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STRUCTURAL GLASS BEAMS AND COLUMNS

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technical & practice

One of the largest structures ever to be built using glass beams and columns to support a glass roof and glass wall - no metal supports or connectors are used - is Broadfield House Glass Museum, at Kingswinford, West Midlands. It was designed by structural engineer Dew Macfarlane and Design Antenna. The building creates a new entrance and reception to a Grade II-listed building.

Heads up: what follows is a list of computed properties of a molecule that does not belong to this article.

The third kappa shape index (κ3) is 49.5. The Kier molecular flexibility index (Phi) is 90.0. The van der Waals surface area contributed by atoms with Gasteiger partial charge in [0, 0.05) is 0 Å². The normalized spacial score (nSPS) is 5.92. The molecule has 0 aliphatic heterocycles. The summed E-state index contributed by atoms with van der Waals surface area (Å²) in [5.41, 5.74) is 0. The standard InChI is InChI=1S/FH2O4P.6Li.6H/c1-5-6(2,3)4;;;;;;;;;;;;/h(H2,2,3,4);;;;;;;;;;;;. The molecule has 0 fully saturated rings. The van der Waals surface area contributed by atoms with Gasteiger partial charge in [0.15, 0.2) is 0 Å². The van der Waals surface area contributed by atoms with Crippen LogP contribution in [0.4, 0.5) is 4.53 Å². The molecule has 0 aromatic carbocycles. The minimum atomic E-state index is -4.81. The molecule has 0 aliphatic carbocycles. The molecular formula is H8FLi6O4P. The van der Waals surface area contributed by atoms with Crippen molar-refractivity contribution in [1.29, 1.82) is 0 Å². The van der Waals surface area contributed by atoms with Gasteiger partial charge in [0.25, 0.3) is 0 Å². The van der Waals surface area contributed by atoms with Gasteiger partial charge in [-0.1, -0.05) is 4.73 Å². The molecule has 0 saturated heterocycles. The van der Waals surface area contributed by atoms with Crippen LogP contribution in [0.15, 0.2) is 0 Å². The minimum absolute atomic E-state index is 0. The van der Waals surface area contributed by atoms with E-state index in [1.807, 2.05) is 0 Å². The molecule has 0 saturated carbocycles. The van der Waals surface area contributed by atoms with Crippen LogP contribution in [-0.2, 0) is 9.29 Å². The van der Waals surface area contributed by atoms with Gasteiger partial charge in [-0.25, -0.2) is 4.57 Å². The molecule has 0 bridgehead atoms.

The pavilion is 11m long, 3.5m high and 5.5m wide; it is built against the rear wall and a projecting side wall of Broadfield House, and its gable end is of rendered blockwork. In principle the structure is relatively simple; 5.7m long x 300mm deep glass beams at 1100mm centres span from the rear brick wall to glass columns along the front facade. The beams and columns are made of three sheets of 10mm glass laminated together, making them 35mm thick. At the rear the beams rest on shoes fixed to the wall; at the front they were connected to the columns by cutting and splicing the laminated sheets to form mortice and tenon joints, which were bonded on site with resin laminate.

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